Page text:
Laurel Mack’s life stopped in many ways the day her 15-year-old daughter, Ellie, left the house to study at the library and never returned. She drifted away from her other two children, Hanna and Jake, and eventually she and her husband, Paul, divorced. Ten years later, Ellie’s remains and her backpack are found, though the police are unable to determine the reasons for her disappearance and death. After Ellie’s funeral, Laurel begins a relationship with Floyd, a man she meets in a cafe. She's disarmed by Floyd’s charm, but when she meets his young daughter, Poppy, Laurel is startled by her resemblance to Ellie. As the novel progresses, Laurel becomes increasingly determined to learn what happened to Ellie, especially after discovering an odd connection between Poppy’s mother and her daughter even as her relationship with Floyd is becoming more serious. Jewell’s (I Found You, 2017, etc.) latest thriller moves at a brisk pace even as she plays with narrative structure: The book is split into three sections, including a first one which alternates chapters between the time of Ellie’s disappearance and the present and a second section that begins as Laurel and Floyd meet. Both of these sections primarily focus on Laurel. In the third section, Jewell alternates narrators and moments in time: The narrator switches to alternating first-person points of view (told by Poppy’s mother and Floyd) interspersed with third-person narration of Ellie’s experiences and Laurel’s discoveries in the present. All of these devices serve to build palpable tension, but the structure also contributes to how deeply disturbing the story becomes. At times, the characters and the emotional core of the events are almost obscured by such quick maneuvering through the weighty plot.

Dark and unsettling, this novel’s end arrives abruptly even as readers are still moving at a breakneck speed.

Pub Date: April 24, 2018

ISBN: 978-1-5011-5464-5

Page Count: 368

Publisher: Atria

Review Posted Online: Feb. 6, 2018

Kirkus Reviews Issue: Feb. 15, 2018

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Though gripping, even moving at times, the novel doesn’t do justice to the solemn history from which it is drawn.

CILKA'S JOURNEY

In this follow-up to the widely read The Tattooist of Auschwitz (2018), a young concentration camp survivor is sentenced to 15 years’ hard labor in a Russian gulag.

The novel begins with the liberation of Auschwitz by Soviet troops in 1945. In the camp, 16-year-old Cecilia "Cilka" Klein—one of the Jewish prisoners introduced in Tattooist—was forced to become the mistress of two Nazi commandants. The Russians accuse her of collaborating—they also think she might be a spy—and send her to the Vorkuta Gulag in Siberia. There, another nightmarish scenario unfolds: Cilka, now 18, and the other women in her hut are routinely raped at night by criminal-class prisoners with special “privileges”; by day, the near-starving women haul coal from the local mines in frigid weather. The narrative is intercut with Cilka’s grim memories of Auschwitz as well as her happier recollections of life with her parents and sister before the war. At Vorkuta, her lot improves when she starts work as a nurse trainee at the camp hospital under the supervision of a sympathetic woman doctor who tries to protect her. Cilka also begins to feel the stirrings of romantic love for Alexandr, a fellow prisoner. Though believing she is cursed, Cilka shows great courage and fortitude throughout: Indeed, her ability to endure trauma—as well her heroism in ministering to the sick and wounded—almost defies credulity. The novel is ostensibly based on a true story, but a central element in the book—Cilka’s sexual relationship with the SS officers—has been challenged by the Auschwitz Memorial Research Center and by the real Cilka’s stepson, who says it is false. As in Tattooist, the writing itself is workmanlike at best and often overwrought.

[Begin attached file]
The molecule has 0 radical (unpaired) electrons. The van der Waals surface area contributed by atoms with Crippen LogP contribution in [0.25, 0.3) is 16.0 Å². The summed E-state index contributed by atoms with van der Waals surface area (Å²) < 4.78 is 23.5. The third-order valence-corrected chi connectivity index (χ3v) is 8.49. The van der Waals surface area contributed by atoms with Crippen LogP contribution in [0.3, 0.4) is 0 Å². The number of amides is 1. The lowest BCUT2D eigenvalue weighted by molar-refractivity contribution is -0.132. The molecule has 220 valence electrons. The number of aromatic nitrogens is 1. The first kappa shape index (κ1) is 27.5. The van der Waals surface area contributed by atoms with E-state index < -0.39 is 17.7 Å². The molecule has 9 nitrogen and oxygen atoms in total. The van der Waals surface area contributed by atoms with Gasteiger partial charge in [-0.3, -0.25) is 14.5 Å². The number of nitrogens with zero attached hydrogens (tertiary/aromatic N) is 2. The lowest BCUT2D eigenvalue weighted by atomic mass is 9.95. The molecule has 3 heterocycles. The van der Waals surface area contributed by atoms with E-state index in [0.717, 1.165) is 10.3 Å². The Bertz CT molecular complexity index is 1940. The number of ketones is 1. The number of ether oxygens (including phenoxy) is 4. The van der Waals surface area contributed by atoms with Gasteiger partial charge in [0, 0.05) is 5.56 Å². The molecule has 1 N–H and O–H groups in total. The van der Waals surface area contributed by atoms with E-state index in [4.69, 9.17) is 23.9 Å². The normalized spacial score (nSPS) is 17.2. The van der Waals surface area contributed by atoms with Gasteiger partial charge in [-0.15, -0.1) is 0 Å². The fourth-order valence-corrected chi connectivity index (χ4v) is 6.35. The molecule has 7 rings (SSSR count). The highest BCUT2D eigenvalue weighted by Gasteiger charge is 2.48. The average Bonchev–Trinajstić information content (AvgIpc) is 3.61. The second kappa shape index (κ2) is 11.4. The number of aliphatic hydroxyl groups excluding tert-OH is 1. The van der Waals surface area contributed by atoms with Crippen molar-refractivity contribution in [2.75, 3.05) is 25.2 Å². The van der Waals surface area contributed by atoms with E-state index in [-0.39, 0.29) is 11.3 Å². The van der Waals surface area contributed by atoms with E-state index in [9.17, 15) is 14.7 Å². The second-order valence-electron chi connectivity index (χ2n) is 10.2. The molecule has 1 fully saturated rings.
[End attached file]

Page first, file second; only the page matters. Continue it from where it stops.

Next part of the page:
Though gripping, even moving at times, the novel doesn’t do justice to the solemn history from which it is drawn.

Pub Date: Oct. 1, 2019

ISBN: 978-1-250-26570-8

Page Count: 352

Publisher: St. Martin's

Review Posted Online: Oct. 28, 2019

Kirkus Reviews Issue: Nov. 15, 2019